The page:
Heart rate or VO2max multiplied by training minutes would also be another way to track internal load.  Or blood lactate concentration to get really technical (and invasive).  

There are other scales used for elite athletes like the Recovery-Stress Questionnaire that track mood, stress level, energy, sleep and diet, soreness, etc.   The sum of these questions indicates the athlete’s well-being, and coaches or strength and conditioning experts can adjust workouts accordingly. 

Individual characteristics:

Studies on rugby and Australian Football players show that age influences how athletes respond to conditioning programs.   Research also shows older athletes are at higher risk for overuse injuries.

But…is the injury risk from workouts that are too intense?  Or because older athletes tend to have a greater incidence of prior injuries?  History of past injury is a major risk factor for new injury.  

Regardless, a training program should be individualized to the athlete’s age, experience, injury history, and overall physical capacity.  

General training concepts stay the same, regardless of the sport

Calculating your own training load.

You can use external/internal load and acute/chronic training to decide if you are in the optimal training zone for your goals (or find out are at risk for injury before it’s too late). 

 

Let’s take the running example I used earlier- 

“Peak weeks” for a half marathoner (weeks of 8-11 of a 15 week program)

 Week 8: 21 miles

Week 9: 23 miles

Week 10: 25 miles

Week 11: 30 miles

Acute load (mileage week 11) = 30 miles

Chronic load (average mileage 4 weeks prior) =  24.75 miles

Now, take the acute load (30) and divide by the chronic load (24.75) to get a ratio:

Acute load ÷ chronic load = acute:chronic load ratio

30/24.75 = 1.21

 

 

“Taper weeks” for the same race (weeks 12-14):

Week 12: 24 miles

Week 13: 23 miles

Week 14: 18 miles

(Week 15: race week) 

Acute load (mileage at week 14) = 18 miles

Chronic load (average mileage of the 3 weeks prior) =  21.67 

 

Again, calculate the ratio:

Acute load ÷ chronic load = acute:chronic load ratio

18/21.67 = 0.83

Acute to chronic training ratio

Research shows the “sweet spot” or optimal zone for training is a ratio between. 0.8 and 1.3.  

So the runner is in the optimal training zone during the “peak weeks” above, and has built enough of a mileage base to stay in that zone through the taper and entering race week. 

The same research has also shown us that a ratio above 1.5 is the “danger zone” for training.  Increased injury risk is higher in the weeks after training at this kind of load.  

How many of us have been in this situation?  We feel great on a particular training week so we continue to ramp up the intensity.  As the workouts get harder, initially we feel invincible… then the wheels fall off.  An injury happens “out of nowhere,” leaving us wondering what went wrong. (if I had a dime for every time I’ve heard, “but I felt so GOOD, Carol!  I don’t know what happened?!?”).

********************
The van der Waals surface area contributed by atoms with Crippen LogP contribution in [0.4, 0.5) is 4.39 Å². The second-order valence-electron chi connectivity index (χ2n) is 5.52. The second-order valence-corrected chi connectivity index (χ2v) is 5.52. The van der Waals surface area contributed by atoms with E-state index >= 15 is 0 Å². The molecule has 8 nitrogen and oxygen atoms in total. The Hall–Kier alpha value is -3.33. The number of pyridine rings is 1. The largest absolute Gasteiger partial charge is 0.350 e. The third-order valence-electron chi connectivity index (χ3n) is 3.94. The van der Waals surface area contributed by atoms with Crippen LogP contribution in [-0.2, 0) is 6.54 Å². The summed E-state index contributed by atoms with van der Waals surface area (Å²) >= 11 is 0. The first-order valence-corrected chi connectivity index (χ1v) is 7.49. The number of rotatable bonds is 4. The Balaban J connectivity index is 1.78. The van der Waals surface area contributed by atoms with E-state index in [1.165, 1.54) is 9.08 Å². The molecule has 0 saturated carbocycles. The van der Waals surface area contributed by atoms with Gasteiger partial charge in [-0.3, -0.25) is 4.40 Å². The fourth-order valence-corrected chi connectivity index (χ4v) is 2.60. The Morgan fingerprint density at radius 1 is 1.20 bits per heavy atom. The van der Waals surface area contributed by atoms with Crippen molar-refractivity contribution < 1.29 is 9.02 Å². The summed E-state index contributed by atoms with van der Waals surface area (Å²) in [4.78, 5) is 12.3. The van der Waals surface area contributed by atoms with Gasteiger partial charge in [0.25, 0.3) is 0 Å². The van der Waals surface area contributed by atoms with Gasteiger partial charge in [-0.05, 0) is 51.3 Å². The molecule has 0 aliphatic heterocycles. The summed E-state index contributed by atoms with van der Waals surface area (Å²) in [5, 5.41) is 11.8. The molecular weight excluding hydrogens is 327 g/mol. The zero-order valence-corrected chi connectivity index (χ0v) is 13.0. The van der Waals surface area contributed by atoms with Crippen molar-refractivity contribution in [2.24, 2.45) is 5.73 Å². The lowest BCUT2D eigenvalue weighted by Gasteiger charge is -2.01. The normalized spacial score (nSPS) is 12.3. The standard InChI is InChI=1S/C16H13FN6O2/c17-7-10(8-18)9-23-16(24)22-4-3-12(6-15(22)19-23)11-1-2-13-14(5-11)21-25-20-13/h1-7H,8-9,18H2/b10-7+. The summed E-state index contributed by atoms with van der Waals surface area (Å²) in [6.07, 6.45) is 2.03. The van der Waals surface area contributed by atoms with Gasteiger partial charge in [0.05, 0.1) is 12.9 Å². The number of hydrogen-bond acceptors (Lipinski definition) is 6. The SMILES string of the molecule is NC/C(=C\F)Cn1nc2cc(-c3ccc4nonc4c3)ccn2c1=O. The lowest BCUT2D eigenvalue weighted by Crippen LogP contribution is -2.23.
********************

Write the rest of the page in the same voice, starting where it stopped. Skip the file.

Don’t worry, I’ve made the same mistake too.  Many times.  Unfortunately this is an easy trap to fall into.   Monitoring your acute to chronic load ratio can reduce risk of this happening.

But I don’t run.  I hate running.  

I (lift weights, do CrossFit, play soccer, insert sport here…).  How do I track my training?

 

Same concepts apply!

  1. Calculate your acute training load over the past week

Number of repetitions x kilograms of weight lifted

or…number of sprints, minutes of soccer practice, etc…

  1. Find the chronic training load (average over the past 4 weeks)
  2. Divide the acute load over the chronic load and compare to the figure above
  1. Remember to take into account internal training factors and individual characteristics

BOTTOM LINE –

  1. Intensity matters  both overtraining AND undertraining put athletes at risk for injury.  A training program must get the athlete ready for the demands of their sport, but the coach and athlete need to understand it may take a several weeks to get to this point. (see point #2)
  2. Sudden increases in training intensity puts athletes at risk for injury.  Monitor acute training (how fatigued you are over the course of a week) and compare it to chronic training (how “fit” you have been over the past few weeks) 
  3. Monitor the body’s response to training – the internal training load.  Use rate of perceived exertion x number of minutes spent training.
  4. Think about other factors  age, stress, sleep, etc.  These are important!

REFERENCES:

  1. Banister EW, Calvert TW, Savage MV, et al. A systems model of training for athletic performance. Aust J Sports Med 1975;7:57–61.
  2. Blanch P1, Gabbett TJ2.  Has the athlete trained enough to return to play safely? The acute:chronic workload ratio permits clinicians to quantify a player’s risk of subsequent injury. Br J Sports Med. 2016 Apr;50(8):471-5. doi: 10.1136/bjsports-2015-095445. Epub 2015 Dec 23.
  3. Bourdon PC, Cardinale M, Murray A, Gastin P, Kellmann M, Varley MC, Gabbett TJ, Coutts AJ, Burgess DJ, Gregson W, Cable NT. Monitoring Athlete Training Loads: Consensus Statement. Int J Sports Physiol Perform. 2017 Apr;12(Suppl 2):S2161-S2170. doi: 10.1123/IJSPP.2017-0208.
  4. Gabbett TJ1.  The training-injury prevention paradox: should athletes be training smarter and harder? Br J Sports Med. 2016 Mar;50(5):273-80. doi: 10.1136/bjsports-2015-095788. Epub 2016 Jan 12.
  5. Gabbett TJ. The development and application of an injury prediction model for non-contact, soft-tissue injuries in elite collision sport athletes. J Strength Con Res 2010;24:2593–603
  6. Fleisig GS, Andrews JR, Cutter GR, et al. Risk of serious injury for young baseball pitchers: a 10-year prospective study. Am J Sports Med 2011;39:253–7.